(Mitchel Lensink/Unsplash)

Solitary-confinement veto a chance to address mental health: advocate

B.C. Supreme Court made the landmark ruling Wednesday

The B.C. Supreme Court’s decision to end the practice of solitary confinement in Canadian prisons is an opening to push for greater supports for federal inmates, according to the West Coast Prison Justice Society.

Jennifer Metcalfe, executive director of the Prisoner Legal Services branch, said that Wednesday’s decision paved the way to address psychological ramifications of segregating prisoners.

“This case is really exciting because the remedies were so strong,” said Metcalfe.

“It’s really going to change the way prisons are administered and I think it will have really far-reaching impacts.”

The nine-week-long trial between the BC Civil Liberties Association, the John Howard Society of Canada and the Attorney General of Canada ended with Justice Peter Leask declaring the practice of isolating prisoners for undefined lengths of time unconstitutional.

The federal government, which has been given 12 months to change its practices, has not ruled out an appeal.

In a statement, public safety minister Ralph Goodale blamed the previous federal Conservative government’s “overuse of administrative segregation” for both the B.C. case and a similar lawsuit in Ontario.

Goodale said that the Liberal government has been working on reforms to “remedy the mistaken views and directions of the Harper era” since early 2016 but that the work will take “time and effort.”

Metcalfe said the decision made in Wednesday’s ruling was much stronger than the one in the March 2017 Canadian Civil Liberties Association case.

“In the Canadian Civil Liberties case, they found that health monitoring would deal with a lot of the issues,” said Metcalfe.

“This one rejected that health monitoring is adequate to address the psychological and health impact on prisoners in segregation.”

The only remedy the judge in the Canadian Civil Liberties case case imposed, Metcalfe said, was that someone aside from the prison warden review segregation placements.

The B.C Supreme Court ruling that solitary confinement is a charter violation opens up more support for inmates’ mental health, Metcalfe said.

“The laws authorized prolonged, indefinite administrative segregation for anyone… that lacked meaningful human contact,” said Metcalfe.

“We’ve had clients who have been in for over a year. They might have a day here and there where they’re out, but the vast majority of their time over a period of years was in segregation.”

Metcalfe said that as a result, those clients developed post-traumatic stress disorder and began to self-harm – far from the rehabilitation that prisons are supposed to provide.

“[The decision] found that the laws violated the charted because they allowed prisoners with mental-health issues to be held in segregation and they discriminate against Indigenous prisoners,” said Metcalfe.

“A lot of the reasons why people end up in segregation should be addressed through access to therapeutic services, instead of just locking people up behind closed doors and throwing away the key.”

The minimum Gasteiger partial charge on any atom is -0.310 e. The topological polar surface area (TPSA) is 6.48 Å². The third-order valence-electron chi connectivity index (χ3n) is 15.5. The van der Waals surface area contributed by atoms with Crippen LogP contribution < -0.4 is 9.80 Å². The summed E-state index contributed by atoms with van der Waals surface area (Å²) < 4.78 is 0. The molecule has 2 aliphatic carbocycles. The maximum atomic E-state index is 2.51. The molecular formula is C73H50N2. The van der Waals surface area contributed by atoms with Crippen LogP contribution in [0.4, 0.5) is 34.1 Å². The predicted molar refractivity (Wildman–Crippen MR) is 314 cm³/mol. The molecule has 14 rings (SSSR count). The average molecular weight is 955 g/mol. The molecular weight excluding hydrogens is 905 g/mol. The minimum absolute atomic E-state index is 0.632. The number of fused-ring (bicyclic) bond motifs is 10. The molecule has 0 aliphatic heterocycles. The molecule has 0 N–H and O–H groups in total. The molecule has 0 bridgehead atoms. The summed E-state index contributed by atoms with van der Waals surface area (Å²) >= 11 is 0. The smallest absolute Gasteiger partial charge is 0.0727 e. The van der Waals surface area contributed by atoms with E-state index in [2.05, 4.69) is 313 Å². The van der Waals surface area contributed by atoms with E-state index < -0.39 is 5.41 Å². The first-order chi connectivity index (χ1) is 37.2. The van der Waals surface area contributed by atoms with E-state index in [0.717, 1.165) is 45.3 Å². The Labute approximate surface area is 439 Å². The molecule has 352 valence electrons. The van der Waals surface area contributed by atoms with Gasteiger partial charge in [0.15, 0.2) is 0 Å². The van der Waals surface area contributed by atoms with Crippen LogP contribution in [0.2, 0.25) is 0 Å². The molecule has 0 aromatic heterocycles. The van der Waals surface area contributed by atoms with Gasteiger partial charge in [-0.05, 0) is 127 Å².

@katslepian

katya.slepian@bpdigital.ca

Like us on Facebook and follow us on Twitter.

Just Posted

‘Blue Monday’ isn’t real, but depression can be

CMHA encourages people to prioritize their mental health

Sooke Potholes viewing area likely to remain closed

Report says that more rockslides likely in the area

Residents push back on downtown Victoria tree removal

The birch tree at the Wharf-Government intersection will be removed to make way for bike lanes

Toronto Arrows players take aim at youth rugby clinic

Juan de Fuca team offers get acquainted clinics

Husband of slain RCMP officer ‘disgusted and disheartened’ by parole board

Killer of Const. Sarah Beckett allowed limited day parole for alcohol treatment

UPDATE: B.C. legislature managers accused of excessive travel, personal expense claims

Clerk Craig James, security chief Gary Lenz call allegations ‘completely false’

B.C. man fined $10,000 after leaving moose to suffer before death

Surrey man was convicted last week on three Wildlife Act charges

Anti-pipeline group wants NEB to consider impact of emissions, climate change

Stand.earth filed NEB motion asking to apply same standard to the project as it did with Energy East pipeline

B.C. man charged in 2014 snake venom death of toddler

Henry Thomas was taking care of the North Vancouver girl the day before she died

B.C.’s largest public-sector union wants inquiry into money laundering, drugs

Union officials say Premier John Horgan and Attorney General David Eby have not ruled out the possibility of a public inquiry

Teen in confrontation with Native American: I didn’t provoke

Nick Sandmann of Covington Catholic High School said he was trying to defuse the situation

Suspect allegedly armed with handgun robs Island gas station

Incident occurred Sunday night in Nanaimo

MARS seeing influx of sick, injured eagles from north part of Vancouver Island

Factors for increase in eagle cases can be anything from lead poisoning to vehicle strikes

Kamala Harris opens U.S. presidential bid in challenge to Trump

The 54-year old portrayed herself as a fighter for justice, decency and equality in a video distributed by her campaign

Most Read